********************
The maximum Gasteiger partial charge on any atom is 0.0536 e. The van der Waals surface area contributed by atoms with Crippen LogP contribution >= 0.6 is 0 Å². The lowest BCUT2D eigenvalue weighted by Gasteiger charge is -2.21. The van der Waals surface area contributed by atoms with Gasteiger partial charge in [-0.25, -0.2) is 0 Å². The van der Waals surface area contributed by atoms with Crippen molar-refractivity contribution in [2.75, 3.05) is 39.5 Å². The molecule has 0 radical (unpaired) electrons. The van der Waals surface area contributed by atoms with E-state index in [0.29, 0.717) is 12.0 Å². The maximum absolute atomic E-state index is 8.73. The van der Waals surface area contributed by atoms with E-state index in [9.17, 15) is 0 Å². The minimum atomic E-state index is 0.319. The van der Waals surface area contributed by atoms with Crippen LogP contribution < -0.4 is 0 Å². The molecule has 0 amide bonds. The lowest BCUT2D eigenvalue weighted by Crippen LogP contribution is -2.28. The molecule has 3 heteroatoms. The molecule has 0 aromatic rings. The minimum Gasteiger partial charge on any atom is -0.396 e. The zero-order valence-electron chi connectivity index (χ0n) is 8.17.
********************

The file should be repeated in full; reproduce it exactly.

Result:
The maximum Gasteiger partial charge on any atom is 0.0536 e. The van der Waals surface area contributed by atoms with Crippen LogP contribution >= 0.6 is 0 Å². The lowest BCUT2D eigenvalue weighted by Gasteiger charge is -2.21. The van der Waals surface area contributed by atoms with Gasteiger partial charge in [-0.25, -0.2) is 0 Å². The van der Waals surface area contributed by atoms with Crippen molar-refractivity contribution in [2.75, 3.05) is 39.5 Å². The molecule has 0 radical (unpaired) electrons. The van der Waals surface area contributed by atoms with E-state index in [0.29, 0.717) is 12.0 Å². The maximum absolute atomic E-state index is 8.73. The van der Waals surface area contributed by atoms with E-state index in [9.17, 15) is 0 Å². The minimum atomic E-state index is 0.319. The van der Waals surface area contributed by atoms with Crippen LogP contribution < -0.4 is 0 Å². The molecule has 0 amide bonds. The lowest BCUT2D eigenvalue weighted by Crippen LogP contribution is -2.28. The molecule has 3 heteroatoms. The molecule has 0 aromatic rings. The minimum Gasteiger partial charge on any atom is -0.396 e. The zero-order valence-electron chi connectivity index (χ0n) is 8.17.